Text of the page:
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The House of Commons justice committee will likely decide Wednesday to invite Jody Wilson-Raybould to appear before it a second time, dealing a further blow to both Brand Trudeau and Brand Canada.

There is no reason for the former attorney-general not to return to the committee, especially since Privy Council Clerk Michael Wernick testified twice in his unsuccessful effort to refute her allegation of attempted political interference in the corruption prosecution of SNC-Lavalin. If the committee votes yes, most people will think: only fair. If the committee votes no: pitchforks.

But every day of additional testimony will further damage the public’s already-shaken confidence in the Prime Minister’s leadership. And the affair damaged as well Mr. Trudeau’s reputation abroad. News organizations around the world have reported on the controversy, with “charismatic Trudeau tarnished by scandal” a common refrain.

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And this week’s statement by the Organization for Economic Co-operation and Development was devastating.

“The OECD Working Group on Bribery is concerned by recent allegations of interference in the prosecution of SNC-Lavalin,” the statement read, adding that, under the terms of the OECD Anti-Bribery Convention that Canada belongs to, “political factors such as a country’s national economic interest and the identity of the alleged perpetrators must not influence foreign bribery investigations and prosecutions.”

To anyone who has been arguing that this controversy was manufactured by febrile media feeding off the actions of misguided or disloyal MPs: The OECD disagrees.

Canada’s position on Transparency International’s Perceived Corruption Index slipped to ninth place in 2018, in part because of allegations of corrupt practices in Vancouver real estate and construction contracts in Quebec. James Cohen, executive director of the organization’s Canadian chapter, said in an interview Tuesday that the OECD memo should serve as “a warning flag” that Canada needed to up its game in the fight against corruption. Otherwise, “we are on the skirt of losing our top-10 ranking,” he warned.

It may end up that, under Mr. Trudeau, the world wants less Canada.

To expand on an earlier theme: One of this country’s great strengths in this century has been the shared approach by both Conservatives and Liberals toward foreign affairs, which goes beyond a shared commitment to protecting and expanding international trade.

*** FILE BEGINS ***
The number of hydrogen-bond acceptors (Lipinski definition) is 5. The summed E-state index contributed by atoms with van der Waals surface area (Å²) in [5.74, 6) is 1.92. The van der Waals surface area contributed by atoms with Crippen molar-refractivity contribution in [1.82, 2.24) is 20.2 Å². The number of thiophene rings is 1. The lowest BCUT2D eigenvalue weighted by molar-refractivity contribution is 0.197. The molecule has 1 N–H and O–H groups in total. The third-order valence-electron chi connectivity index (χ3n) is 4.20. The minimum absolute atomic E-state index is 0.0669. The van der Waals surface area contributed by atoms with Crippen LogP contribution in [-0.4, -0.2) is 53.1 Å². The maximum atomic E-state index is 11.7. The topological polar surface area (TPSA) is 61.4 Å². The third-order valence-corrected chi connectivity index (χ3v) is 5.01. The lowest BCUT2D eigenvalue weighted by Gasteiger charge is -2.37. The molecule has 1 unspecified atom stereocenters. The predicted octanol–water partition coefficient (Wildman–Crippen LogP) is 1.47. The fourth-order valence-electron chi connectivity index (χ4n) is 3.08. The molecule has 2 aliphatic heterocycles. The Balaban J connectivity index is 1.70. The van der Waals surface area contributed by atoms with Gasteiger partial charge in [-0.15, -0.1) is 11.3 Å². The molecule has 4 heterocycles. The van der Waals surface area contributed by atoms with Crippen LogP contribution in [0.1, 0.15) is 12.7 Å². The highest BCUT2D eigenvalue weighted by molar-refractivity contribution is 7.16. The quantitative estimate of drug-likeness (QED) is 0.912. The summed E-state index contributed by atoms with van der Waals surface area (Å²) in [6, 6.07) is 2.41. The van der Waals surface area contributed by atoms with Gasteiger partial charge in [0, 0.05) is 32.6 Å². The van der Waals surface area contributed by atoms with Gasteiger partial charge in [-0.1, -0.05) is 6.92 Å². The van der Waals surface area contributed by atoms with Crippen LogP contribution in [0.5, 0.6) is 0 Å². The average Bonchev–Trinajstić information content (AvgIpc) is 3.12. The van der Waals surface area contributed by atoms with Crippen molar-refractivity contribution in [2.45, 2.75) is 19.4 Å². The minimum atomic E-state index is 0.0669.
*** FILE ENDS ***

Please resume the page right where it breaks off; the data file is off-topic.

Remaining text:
Stephen Harper leveraged Canada’s influence as a G7 nation to improve maternal health in the developing world; Justin Trudeau did the same to improve education for girls. Both parties support high levels of immigration, though they differ on the proper ratio of economic class to family class to refugees.

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As well as sharing the morally principled decision to confront Russian aggression and the morally dubious decision to sell armoured vehicles to Saudi Arabia, both parties are stout supporters of Israel and opponents of the Maduro regime in Venezuela.

Mr. Trudeau and his Foreign Affairs Minister, Chrystia Freeland, can point to foreign policy successes for which the Conservatives share credit. Whichever party wins the next election is unlikely to disrupt this broad stream of consensus.

But Mr. Trudeau also brought to the foreign-policy table his personal charisma, his strong commitment to the United Nations and – with the arrival of Donald Trump as president – his offer for Canada to play a leadership role in preserving the Western alliance that the U.S. was threatening to leave.

The charisma has faded, and the romance with the UN soured after the government took forever to choose a peacekeeping mission: a one-year commitment of some helicopters for medical airlifts in Mali.

There was the sartorial debacle in India, botched efforts at trade talks with China, and the general impression that the government mishandled the detention of a Huawei executive on a U.S. extradition request. And now the SNC-Lavalin affair has further tarnished both Mr. Trudeau’s and Canada’s image abroad.

Brand is not reality. Few nations are more dedicated to preserving the rule of law than Canada. And on some of the biggest files – increasing immigration; fighting for the rights of women and minorities overseas while advancing them at home, and alleviating childhood poverty (another example of the Liberals improving on a Conservative initiative), the Liberals have a good story to tell.

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But for a leader who was so dedicated to convincing the world that Canada was back – from where, who can say? – the corrosion of respect must be galling.

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